Tools of the trade

Inside the Aladdin’s cave that is my workshop – just a small selection of antique and collector’s tools

I moved to Dorset when I was eight and opened my first antiques/second-hand shop aged 18. I always carried out my own restorations, making a lot of furniture and a few fitted kitchens, hence the interest in tools. I’ve always preferred using hand tools, especially planes, as they give a much better finish, but my favourites have to be old wooden moulding planes, and I have over 100 in the workshop.


A very rare antique gunmetal adjustable dovetail marker. This one is a bit of a mystery, having recently been purchased on a dark 7am morning from the back of a van. I didn’t have a clue what it was until I got home and played with it. This very classy, and probably unique, dovetail marker was very quickly snapped up by a collector friend with a good eye


An exceptionally fine set of 25 Herring carving chisels with boxwood handles

I find it much quicker using a plane than having to set up the electric router or spindle moulder. I really got hooked on the dealing side of tools when I picked up a triptych full of 72 Holtzapffel ornamental turning tools at a farm sale. I sold them out of the back of my car at Tony Murland’s auction car park, picking up more than three times as much as I paid for them within five minutes of arriving.


Mathieson bridle plough and sash fillister – with a chest full of tools like these, it’s a treat to get to work in the morning


In a drawer under my workbench I have a sharpening stone. I don’t recall how I came to have it, but I can’t remember not having it! Over the years, I’ve owned all sorts of grinding wheels and stones, but whenever I’ve had a job which requires that little extra, out it comes. I think it may be a Belgian Coticule variety, but I’ve never really got to grips with the differences in natural stones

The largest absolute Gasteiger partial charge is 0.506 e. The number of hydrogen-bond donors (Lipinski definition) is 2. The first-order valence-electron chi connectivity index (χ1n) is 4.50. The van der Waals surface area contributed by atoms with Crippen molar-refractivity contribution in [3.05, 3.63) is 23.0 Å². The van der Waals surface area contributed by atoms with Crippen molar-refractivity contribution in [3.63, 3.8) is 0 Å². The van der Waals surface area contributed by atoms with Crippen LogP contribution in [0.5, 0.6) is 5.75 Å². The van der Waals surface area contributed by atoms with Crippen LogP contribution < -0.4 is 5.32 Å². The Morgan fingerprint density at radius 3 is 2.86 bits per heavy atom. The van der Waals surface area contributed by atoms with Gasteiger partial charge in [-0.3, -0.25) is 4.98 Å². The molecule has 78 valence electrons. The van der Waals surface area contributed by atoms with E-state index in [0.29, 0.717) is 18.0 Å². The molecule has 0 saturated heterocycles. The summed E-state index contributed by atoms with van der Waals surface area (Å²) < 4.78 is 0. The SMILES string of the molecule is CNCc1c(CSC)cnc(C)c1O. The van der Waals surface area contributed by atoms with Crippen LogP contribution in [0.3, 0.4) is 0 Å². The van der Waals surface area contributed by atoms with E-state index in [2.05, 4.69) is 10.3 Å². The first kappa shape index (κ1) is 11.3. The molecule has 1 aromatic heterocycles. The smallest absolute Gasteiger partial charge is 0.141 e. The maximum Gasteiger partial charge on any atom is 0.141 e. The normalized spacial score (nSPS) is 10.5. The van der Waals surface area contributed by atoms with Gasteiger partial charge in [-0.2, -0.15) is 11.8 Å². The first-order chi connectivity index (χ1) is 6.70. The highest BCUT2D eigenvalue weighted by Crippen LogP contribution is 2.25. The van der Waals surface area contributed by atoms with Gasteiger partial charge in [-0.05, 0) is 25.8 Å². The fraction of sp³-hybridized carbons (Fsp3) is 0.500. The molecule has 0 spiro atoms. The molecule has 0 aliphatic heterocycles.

I’ve been retired for about five years, and a little over a year ago, I decided to clear out my workshop. To cut a long story short, instead of getting rid of my tool collection, I started buying and selling again. I have an online shop, which I’m learning to use, and now mostly buy at auction. The auctioneers take an average of 30%, so please, if you have any good craftsman’s or collector’s tools, I’m your man and I’ll happily collect anywhere in mainland UK – we can even split the auctioneer’s share!


Everybody has a bit of luck sometimes, and mine came as I was cleaning and sorting out a box of old moulding planes hoping there might be a pair or even a small set of something. I came across a dirty mark on one of the sides, so gave it a rub like Aladdin and there it was – the elusive Granford Maker Mark 1687–1713. I guess that’s what they call a sleeper. It only happened to me once before when I bought a plane by ‘Samwell Holbeck’, which was in superb condition with a lovely mark. I bought it out of the back of a van in David Stanley’s car park, in front of 20 other treasure hunters, but that was a very long time ago

Old tools wanted for cash
If you’re wanting to sell any old tools, cash buyer Daniel Letts can promise you the best prices in the UK for vintage and used tools in good condition. He’s interested in single items, whole collections, and also does workshop clearances T: 07977 298 834
E: [email protected]